But new research from Morningstar shows that company size drove stock returns in 2021.
In fact, the largest U.S. stocks beat their small-company peers by 13 percentage points, according to the Chicago research firm. That’s the biggest gap in 11 years. The outperformance is particularly notable given that small stocks beat larger ones for the first five months of 2021.
The takeaway for investors, however, might be to emphasize smaller companies in their portfolios, because the lead that big stocks have enjoyed is unlikely to last.
“Small value is the least expensive segment as a group, currently trading at 91 percent of its Morningstar fair-value estimate,” wrote Lauren Solberg in a Morningstar post. “Large-growth and large-blend companies look the most overvalued as a group, trading at approximately 20 percent above their average fair values.”
Solberg argues that small companies — which are riskier than their larger counterparts — do well when economies are recovering. At the beginning of the year, people were optimistic that businesses would reopen and flourish, given the efficacy and availability of Covid-19 vaccines. At the same time, central bank policies were accommodative, in an attempt to keep interest rates low. Morningstar’s small-cap index was up 17 percent, compared to 11 percent for the firm’s large-cap benchmark, through June 1.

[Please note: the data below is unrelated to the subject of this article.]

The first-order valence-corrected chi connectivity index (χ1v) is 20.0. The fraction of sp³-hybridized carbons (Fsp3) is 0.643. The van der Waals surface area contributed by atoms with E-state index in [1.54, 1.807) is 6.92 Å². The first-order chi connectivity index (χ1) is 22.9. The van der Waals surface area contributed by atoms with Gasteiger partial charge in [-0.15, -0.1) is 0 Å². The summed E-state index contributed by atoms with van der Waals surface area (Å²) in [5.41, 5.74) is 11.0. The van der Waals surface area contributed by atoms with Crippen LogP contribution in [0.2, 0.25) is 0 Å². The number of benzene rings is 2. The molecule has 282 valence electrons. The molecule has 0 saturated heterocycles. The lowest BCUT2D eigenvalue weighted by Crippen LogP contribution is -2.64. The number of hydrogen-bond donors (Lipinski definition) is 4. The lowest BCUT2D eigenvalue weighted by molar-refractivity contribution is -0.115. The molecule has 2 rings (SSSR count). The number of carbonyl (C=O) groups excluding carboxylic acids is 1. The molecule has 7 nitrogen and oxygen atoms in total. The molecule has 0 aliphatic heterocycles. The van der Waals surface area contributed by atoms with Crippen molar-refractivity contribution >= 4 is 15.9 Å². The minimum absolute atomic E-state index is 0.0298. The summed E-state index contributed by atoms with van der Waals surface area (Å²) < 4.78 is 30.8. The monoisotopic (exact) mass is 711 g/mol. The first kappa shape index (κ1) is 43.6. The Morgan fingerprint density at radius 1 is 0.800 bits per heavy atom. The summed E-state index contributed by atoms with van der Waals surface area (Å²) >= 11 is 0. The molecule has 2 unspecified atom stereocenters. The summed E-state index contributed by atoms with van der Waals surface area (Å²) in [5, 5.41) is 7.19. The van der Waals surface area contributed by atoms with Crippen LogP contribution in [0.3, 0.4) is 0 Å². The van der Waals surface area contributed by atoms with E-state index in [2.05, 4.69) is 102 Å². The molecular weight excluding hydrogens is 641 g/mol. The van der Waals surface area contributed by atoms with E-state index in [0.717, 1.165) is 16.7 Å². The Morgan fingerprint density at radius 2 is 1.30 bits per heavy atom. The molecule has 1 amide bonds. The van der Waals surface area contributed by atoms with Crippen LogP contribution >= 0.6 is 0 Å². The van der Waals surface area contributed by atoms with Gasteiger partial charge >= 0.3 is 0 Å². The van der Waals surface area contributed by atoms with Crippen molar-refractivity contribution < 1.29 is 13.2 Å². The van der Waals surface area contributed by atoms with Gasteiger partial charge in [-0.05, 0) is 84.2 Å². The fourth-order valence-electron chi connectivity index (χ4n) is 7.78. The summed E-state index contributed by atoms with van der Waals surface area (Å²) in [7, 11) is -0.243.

In the second half of the year, however, challenges posed by new Covid-19 variants, inflation pressures, supply-chain glitches, and forecasts about interest-rate increases outweighed the good news in early 2021. Since June 1, Morningstar’s small-cap index has lost 3.9 percent, while large cap stocks gained 12.4 percent. This suggests that investors are gravitating to larger, less volatile stocks such as Apple and Microsoft.
Looking at the year, the Morningstar U.S. large-cap index was up more than 25 percent as of December 17. Many of these stocks benefited from megatrends such as remote work and the surge in online shopping. The U.S. small-cap index, meanwhile, was up 11.29 percent as of the end of last month.